When city residents do not own cars or have full-service supermarkets nearby, they rely on fast food, carryout, and corner stores within walking distance for food. In 2008, 65% of Baltimore’s neighborhoods had low or medium healthy food availability. Through a grant awarded by the National Endowment for the Arts, Maryland Institute College of Art’s Center for Social Design ran a design studio that would use research and engagement with the Baltimore community to encourage healthy eating in its food deserts. The studio was led by the Center’s director with support by graduate students. To implement and test our designs, we partnered with Real Food Farm, a local urban farm, and Baltimarket, a Virtual Supermarket Program run by the Baltimore City Health Department that enables residents in food deserts to place and receive grocery orders at a local library/school for free.

Our initial design concepts revolved around creating more incentives for residents to purchase healthy food; making shopping fun with participatory games or tools; highlighting the potential of often new or foreign foods with taste tests, free samples, and recipes; and engaging other health-related resources in the community to help spread the word.

Onsite at library
We decided to test our most immediately actionable idea: a “Food of the Month” concept. Baltimarket would offer month-long discounts on greens; and we’d supply recipe cards, free samples, and educational materials in person at Baltimarket’s ordering sessions to promote the discount.
Recipe cards and free samples would introduce healthy-food tangibility otherwise missing from Baltimarket’s shopping experience. Free food and the opportunity to try something new would create a buzz in the library during ordering sessions and make the experience more fun for customers.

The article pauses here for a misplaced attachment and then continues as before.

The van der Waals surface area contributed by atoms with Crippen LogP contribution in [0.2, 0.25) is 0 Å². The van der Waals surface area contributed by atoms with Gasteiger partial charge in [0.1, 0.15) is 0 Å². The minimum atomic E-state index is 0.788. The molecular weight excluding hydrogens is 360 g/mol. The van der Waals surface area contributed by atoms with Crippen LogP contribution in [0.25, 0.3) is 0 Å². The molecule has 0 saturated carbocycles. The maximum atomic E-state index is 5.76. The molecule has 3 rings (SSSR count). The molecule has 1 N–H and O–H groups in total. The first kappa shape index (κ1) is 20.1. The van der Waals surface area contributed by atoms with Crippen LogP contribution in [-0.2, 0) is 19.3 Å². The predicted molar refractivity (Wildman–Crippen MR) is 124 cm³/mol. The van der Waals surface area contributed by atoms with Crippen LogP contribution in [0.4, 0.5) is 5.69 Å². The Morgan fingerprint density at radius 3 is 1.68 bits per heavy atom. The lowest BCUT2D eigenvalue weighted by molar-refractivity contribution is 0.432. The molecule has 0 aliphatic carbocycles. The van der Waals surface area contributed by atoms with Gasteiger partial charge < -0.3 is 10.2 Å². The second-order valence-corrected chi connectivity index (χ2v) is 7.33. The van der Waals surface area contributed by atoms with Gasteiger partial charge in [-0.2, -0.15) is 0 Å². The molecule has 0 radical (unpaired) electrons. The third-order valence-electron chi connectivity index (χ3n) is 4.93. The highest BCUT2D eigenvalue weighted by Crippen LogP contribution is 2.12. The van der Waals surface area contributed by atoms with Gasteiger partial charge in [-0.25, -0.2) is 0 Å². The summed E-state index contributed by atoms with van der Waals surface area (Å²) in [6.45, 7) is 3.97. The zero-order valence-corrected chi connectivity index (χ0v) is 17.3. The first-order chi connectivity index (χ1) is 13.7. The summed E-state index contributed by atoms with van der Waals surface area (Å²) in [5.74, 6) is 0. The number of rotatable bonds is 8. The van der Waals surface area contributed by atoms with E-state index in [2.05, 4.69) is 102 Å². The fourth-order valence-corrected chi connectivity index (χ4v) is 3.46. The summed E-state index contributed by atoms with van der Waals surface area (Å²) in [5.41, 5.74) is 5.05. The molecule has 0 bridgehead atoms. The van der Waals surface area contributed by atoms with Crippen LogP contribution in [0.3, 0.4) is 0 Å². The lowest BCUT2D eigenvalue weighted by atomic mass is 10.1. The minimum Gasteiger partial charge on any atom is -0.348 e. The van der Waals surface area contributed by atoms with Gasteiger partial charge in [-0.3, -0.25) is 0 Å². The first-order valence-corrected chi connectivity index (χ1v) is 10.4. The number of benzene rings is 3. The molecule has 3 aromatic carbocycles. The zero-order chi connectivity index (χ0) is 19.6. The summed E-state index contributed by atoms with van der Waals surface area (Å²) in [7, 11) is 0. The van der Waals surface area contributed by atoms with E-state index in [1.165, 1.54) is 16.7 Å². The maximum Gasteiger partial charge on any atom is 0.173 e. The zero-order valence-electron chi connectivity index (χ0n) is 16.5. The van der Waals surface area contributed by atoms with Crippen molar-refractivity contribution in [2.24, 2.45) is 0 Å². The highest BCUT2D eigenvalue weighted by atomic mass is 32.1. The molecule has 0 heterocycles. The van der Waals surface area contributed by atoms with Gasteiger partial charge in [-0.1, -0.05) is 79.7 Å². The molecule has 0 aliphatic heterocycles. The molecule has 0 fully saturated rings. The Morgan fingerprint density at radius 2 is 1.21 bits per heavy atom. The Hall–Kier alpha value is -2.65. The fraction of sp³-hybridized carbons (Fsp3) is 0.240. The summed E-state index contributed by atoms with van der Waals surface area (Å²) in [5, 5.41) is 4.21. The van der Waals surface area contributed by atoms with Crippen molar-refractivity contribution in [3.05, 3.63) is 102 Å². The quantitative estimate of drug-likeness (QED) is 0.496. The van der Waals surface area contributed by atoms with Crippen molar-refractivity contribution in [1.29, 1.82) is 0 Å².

Customers placing orders at library
While food samples provided an entry point for talking about affordable and available healthy food, we found that the most influential way to communicate a discount to customers wasn’t to offer printed $1-off coupons, but rather to promote those discounts as part a real shopping experience—in the store’s shopping circular.

After trying to increase demand for healthy food at Baltimarket’s ordering sites, we took a step back and thought about ways to increase demand for healthy foods in a space with a much larger customer base: the supermarket itself. If customers did not buy or demand healthy food when it was available, we could not expect food desert communities to demand healthy food when it wasn’t accessible.

Some possibilities for future explorations included concepts for a grocery cart redesign, supermarket environmental graphics, or new models for online grocery store interfaces and weekly sales ads.
We self-published a book at the conclusion of the grant period to summarize our activities and share process notes, high-fidelity design samples, photographs, and conclusions.